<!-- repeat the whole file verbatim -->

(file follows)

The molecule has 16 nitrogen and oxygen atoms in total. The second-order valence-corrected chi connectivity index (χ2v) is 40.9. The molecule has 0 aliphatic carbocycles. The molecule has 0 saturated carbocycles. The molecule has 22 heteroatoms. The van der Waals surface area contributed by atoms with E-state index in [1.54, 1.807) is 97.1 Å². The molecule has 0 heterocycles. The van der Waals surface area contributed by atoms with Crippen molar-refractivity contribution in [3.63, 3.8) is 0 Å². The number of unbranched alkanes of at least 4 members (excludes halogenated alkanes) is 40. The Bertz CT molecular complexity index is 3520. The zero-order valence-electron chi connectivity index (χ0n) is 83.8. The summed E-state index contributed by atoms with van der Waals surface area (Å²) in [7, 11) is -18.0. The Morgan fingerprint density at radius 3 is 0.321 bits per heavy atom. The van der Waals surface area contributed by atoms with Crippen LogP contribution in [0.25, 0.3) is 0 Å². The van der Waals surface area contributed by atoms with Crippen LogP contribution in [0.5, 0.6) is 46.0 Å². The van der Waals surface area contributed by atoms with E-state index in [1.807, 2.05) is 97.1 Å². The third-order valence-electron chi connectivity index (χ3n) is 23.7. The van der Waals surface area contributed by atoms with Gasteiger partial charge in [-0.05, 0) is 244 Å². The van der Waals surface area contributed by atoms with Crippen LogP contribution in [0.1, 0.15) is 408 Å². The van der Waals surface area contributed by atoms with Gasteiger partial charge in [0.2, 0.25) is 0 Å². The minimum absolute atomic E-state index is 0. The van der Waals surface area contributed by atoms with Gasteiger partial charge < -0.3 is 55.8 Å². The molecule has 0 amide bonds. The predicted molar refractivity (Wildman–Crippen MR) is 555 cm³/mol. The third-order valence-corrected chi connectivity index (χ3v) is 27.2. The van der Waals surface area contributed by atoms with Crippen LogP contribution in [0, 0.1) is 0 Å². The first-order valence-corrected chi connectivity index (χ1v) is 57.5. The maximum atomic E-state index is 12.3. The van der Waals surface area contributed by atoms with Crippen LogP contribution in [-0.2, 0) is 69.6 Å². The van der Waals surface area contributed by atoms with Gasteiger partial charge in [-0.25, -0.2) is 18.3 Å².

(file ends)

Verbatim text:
The molecule has 16 nitrogen and oxygen atoms in total. The second-order valence-corrected chi connectivity index (χ2v) is 40.9. The molecule has 0 aliphatic carbocycles. The molecule has 0 saturated carbocycles. The molecule has 22 heteroatoms. The van der Waals surface area contributed by atoms with E-state index in [1.54, 1.807) is 97.1 Å². The molecule has 0 heterocycles. The van der Waals surface area contributed by atoms with Crippen molar-refractivity contribution in [3.63, 3.8) is 0 Å². The number of unbranched alkanes of at least 4 members (excludes halogenated alkanes) is 40. The Bertz CT molecular complexity index is 3520. The zero-order valence-electron chi connectivity index (χ0n) is 83.8. The summed E-state index contributed by atoms with van der Waals surface area (Å²) in [7, 11) is -18.0. The Morgan fingerprint density at radius 3 is 0.321 bits per heavy atom. The van der Waals surface area contributed by atoms with Crippen LogP contribution in [0.25, 0.3) is 0 Å². The van der Waals surface area contributed by atoms with Crippen LogP contribution in [0.5, 0.6) is 46.0 Å². The van der Waals surface area contributed by atoms with E-state index in [1.807, 2.05) is 97.1 Å². The third-order valence-electron chi connectivity index (χ3n) is 23.7. The van der Waals surface area contributed by atoms with Gasteiger partial charge in [-0.05, 0) is 244 Å². The van der Waals surface area contributed by atoms with Crippen LogP contribution in [0.1, 0.15) is 408 Å². The van der Waals surface area contributed by atoms with Gasteiger partial charge in [0.2, 0.25) is 0 Å². The minimum absolute atomic E-state index is 0. The van der Waals surface area contributed by atoms with Gasteiger partial charge < -0.3 is 55.8 Å². The molecule has 0 amide bonds. The predicted molar refractivity (Wildman–Crippen MR) is 555 cm³/mol. The third-order valence-corrected chi connectivity index (χ3v) is 27.2. The van der Waals surface area contributed by atoms with Crippen LogP contribution in [0, 0.1) is 0 Å². The first-order valence-corrected chi connectivity index (χ1v) is 57.5. The maximum atomic E-state index is 12.3. The van der Waals surface area contributed by atoms with Crippen LogP contribution in [-0.2, 0) is 69.6 Å². The van der Waals surface area contributed by atoms with Gasteiger partial charge in [-0.25, -0.2) is 18.3 Å².